EDA Techniques for Testing Assumptions

By Alan Anderson, David Semmelroth

There are several Exploratory Data Analysis (EDA) techniques you can use to test assumptions about a dataset. These include run sequence plot, lag plot, histogram, and normal probability plot.

Run sequence plot

Many statistical techniques are based on the assumption that the data being analyzed has the following properties:

  • Independent variables

  • Variables drawn from a common probability distribution

  • Variables with common parameters (for example, mean and standard deviation)

A run sequence plot tests whether the data conforms to these assumptions. For example, the following figure shows a run sequence plot for the daily returns to the Standard and Poor’s stock market index.

Run sequence plot of daily returns to the S&P 500.

Run sequence plot of daily returns to the S&P 500.

Because this is a time series plot, it’s being used to determine whether the returns to the S&P 500 are independent of each other, whether they are all drawn from the same probability distribution, and whether the parameters (mean and variance) remain constant over time.

The run sequence plot is designed to answer these questions:

  • Are there any changes in the mean of the data?

  • Are there any changes in the variance of the data?

In addition, you use the run sequence plot to identify any outliers in the data.

The plot of the returns to the S&P 500 shows that the mean and variance of the data remain stable over time, and that there do not appear to be any outliers.

Lag plot

A lag plot determines whether the elements of a dataset are random (independent of each other). In other words, the plot shows whether or not there’s a pattern in the data. Patterns in the data are inconsistent with randomness.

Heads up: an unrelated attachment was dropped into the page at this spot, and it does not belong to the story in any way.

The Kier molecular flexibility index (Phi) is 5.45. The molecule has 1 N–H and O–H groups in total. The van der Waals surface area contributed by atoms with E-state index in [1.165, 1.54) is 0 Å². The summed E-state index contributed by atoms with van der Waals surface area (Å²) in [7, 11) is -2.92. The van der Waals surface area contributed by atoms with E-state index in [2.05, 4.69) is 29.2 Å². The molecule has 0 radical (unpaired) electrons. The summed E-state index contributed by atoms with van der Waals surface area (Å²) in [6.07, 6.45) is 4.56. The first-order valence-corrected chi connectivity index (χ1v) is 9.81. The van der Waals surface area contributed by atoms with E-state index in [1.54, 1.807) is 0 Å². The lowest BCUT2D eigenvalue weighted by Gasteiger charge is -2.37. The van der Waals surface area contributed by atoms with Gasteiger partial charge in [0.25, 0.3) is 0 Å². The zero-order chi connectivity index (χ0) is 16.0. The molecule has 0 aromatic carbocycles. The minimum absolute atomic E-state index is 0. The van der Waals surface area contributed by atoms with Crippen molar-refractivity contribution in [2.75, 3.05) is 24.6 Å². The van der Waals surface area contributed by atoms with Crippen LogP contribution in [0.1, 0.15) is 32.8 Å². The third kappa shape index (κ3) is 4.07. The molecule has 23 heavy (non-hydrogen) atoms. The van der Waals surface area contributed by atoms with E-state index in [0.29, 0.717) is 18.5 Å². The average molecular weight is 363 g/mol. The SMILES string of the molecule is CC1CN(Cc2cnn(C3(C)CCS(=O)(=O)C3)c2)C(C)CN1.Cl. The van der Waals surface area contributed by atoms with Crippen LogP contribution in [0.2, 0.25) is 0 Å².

A lagged value is one that has occurred in the past. A lag of 1 refers to an observation that has taken place one period in the past. A lag of 2 refers to an observation that has taken place two periods in the past, and so forth.

A lag plot shows the values of a variable on the vertical axis, and the lagged values of the same variable on the horizontal axis. For example, this figure shows a lag plot for the daily returns to the Standard and Poor’s stock market index.

Lag plot of daily returns to the Standard and Poor's 500 in 2013.

Lag plot of daily returns to the Standard and Poor’s 500 in 2013.

The points on this plot are randomly scattered with no particular pattern. This is consistent with the assumption of randomness in the data.

Histogram

You can use a histogram to identify the distribution followed by a dataset. A histogram can show several key details about a dataset, including the following:

  • The center of the data

  • The spread (variability) of the data

  • The skewness of the data (if any)

  • The presence of outliers

For example, this figure shows a histogram for the daily returns to the Standard and Poor’s stock market index.

Histogram of daily returns to the S&P 500.

Histogram of daily returns to the S&P 500.

The graph shows that the Standard and Poor’s returns have a mean of approximately 0 — the heights of the bars are greatest near 0. The returns appear to exhibit negative skewness (that is, extreme negative returns are more common than extreme positive returns) and have a greater magnitude. There do not appear to be any outliers in the data.

Normal probability plot

Use a normal probability plot to compare a dataset to the normal distribution. The vertical axis of this plot shows the quantiles of the dataset, and the horizontal axis shows the quantiles of the normal distribution. If a dataset is normally distributed, then the graph should appear to be a straight line with a slope of 1.

Quantiles are used to divide a dataset into equally sized groups. A widely used type of quantile is the quartile, which (as discussed earlier) divides a dataset into four equal groups, each consisting of 25 percent of the data. Another popular choice is the percentile, which divides a dataset into one hundred equal groups, each consisting of 1 percent of the data.

The following figure shows a normal probability plot for the daily returns to the Standard and Poor’s stock market index.

Normal probability plot of daily returns to the S&P 500 in 2013.

Normal probability plot of daily returns to the S&P 500 in 2013.

The plot shows that the returns to the S&P 500 are close to being normal, with deviations in the tails of the distribution.